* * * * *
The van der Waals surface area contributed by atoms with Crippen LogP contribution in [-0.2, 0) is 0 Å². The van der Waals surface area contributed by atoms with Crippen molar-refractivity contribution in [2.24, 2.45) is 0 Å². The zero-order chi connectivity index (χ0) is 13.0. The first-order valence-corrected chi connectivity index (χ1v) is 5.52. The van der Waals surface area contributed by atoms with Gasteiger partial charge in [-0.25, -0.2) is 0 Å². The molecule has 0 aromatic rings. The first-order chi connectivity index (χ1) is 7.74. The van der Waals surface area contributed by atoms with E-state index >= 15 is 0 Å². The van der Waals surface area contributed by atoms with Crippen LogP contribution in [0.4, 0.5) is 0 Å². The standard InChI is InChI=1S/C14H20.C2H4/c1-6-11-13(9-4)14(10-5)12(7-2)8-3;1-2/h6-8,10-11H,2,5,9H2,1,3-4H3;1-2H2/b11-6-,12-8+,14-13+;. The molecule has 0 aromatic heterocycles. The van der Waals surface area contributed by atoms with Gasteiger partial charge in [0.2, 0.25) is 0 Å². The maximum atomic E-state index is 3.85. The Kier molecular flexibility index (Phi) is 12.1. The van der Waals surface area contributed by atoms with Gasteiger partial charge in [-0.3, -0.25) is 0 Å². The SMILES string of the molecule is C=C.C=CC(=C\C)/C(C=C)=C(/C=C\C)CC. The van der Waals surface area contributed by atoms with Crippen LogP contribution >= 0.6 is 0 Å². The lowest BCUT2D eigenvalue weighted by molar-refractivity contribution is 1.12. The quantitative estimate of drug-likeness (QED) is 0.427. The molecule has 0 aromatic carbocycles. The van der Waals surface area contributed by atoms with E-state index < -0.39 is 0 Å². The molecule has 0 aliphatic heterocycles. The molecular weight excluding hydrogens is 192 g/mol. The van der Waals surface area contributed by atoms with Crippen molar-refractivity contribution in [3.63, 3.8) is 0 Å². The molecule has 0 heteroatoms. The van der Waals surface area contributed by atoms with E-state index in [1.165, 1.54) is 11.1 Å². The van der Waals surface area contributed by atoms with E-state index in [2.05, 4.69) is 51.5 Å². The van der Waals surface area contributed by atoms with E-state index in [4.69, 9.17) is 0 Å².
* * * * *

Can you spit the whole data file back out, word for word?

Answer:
The van der Waals surface area contributed by atoms with Crippen LogP contribution in [-0.2, 0) is 0 Å². The van der Waals surface area contributed by atoms with Crippen molar-refractivity contribution in [2.24, 2.45) is 0 Å². The zero-order chi connectivity index (χ0) is 13.0. The first-order valence-corrected chi connectivity index (χ1v) is 5.52. The van der Waals surface area contributed by atoms with Gasteiger partial charge in [-0.25, -0.2) is 0 Å². The molecule has 0 aromatic rings. The first-order chi connectivity index (χ1) is 7.74. The van der Waals surface area contributed by atoms with E-state index >= 15 is 0 Å². The van der Waals surface area contributed by atoms with Crippen LogP contribution in [0.4, 0.5) is 0 Å². The standard InChI is InChI=1S/C14H20.C2H4/c1-6-11-13(9-4)14(10-5)12(7-2)8-3;1-2/h6-8,10-11H,2,5,9H2,1,3-4H3;1-2H2/b11-6-,12-8+,14-13+;. The molecule has 0 aromatic heterocycles. The van der Waals surface area contributed by atoms with Gasteiger partial charge in [0.2, 0.25) is 0 Å². The maximum atomic E-state index is 3.85. The Kier molecular flexibility index (Phi) is 12.1. The van der Waals surface area contributed by atoms with Gasteiger partial charge in [-0.3, -0.25) is 0 Å². The SMILES string of the molecule is C=C.C=CC(=C\C)/C(C=C)=C(/C=C\C)CC. The van der Waals surface area contributed by atoms with Crippen LogP contribution >= 0.6 is 0 Å². The lowest BCUT2D eigenvalue weighted by molar-refractivity contribution is 1.12. The quantitative estimate of drug-likeness (QED) is 0.427. The molecule has 0 aromatic carbocycles. The van der Waals surface area contributed by atoms with E-state index < -0.39 is 0 Å². The molecule has 0 aliphatic heterocycles. The molecular weight excluding hydrogens is 192 g/mol. The van der Waals surface area contributed by atoms with Crippen molar-refractivity contribution in [3.63, 3.8) is 0 Å². The molecule has 0 heteroatoms. The van der Waals surface area contributed by atoms with E-state index in [1.165, 1.54) is 11.1 Å². The van der Waals surface area contributed by atoms with E-state index in [2.05, 4.69) is 51.5 Å². The van der Waals surface area contributed by atoms with E-state index in [4.69, 9.17) is 0 Å².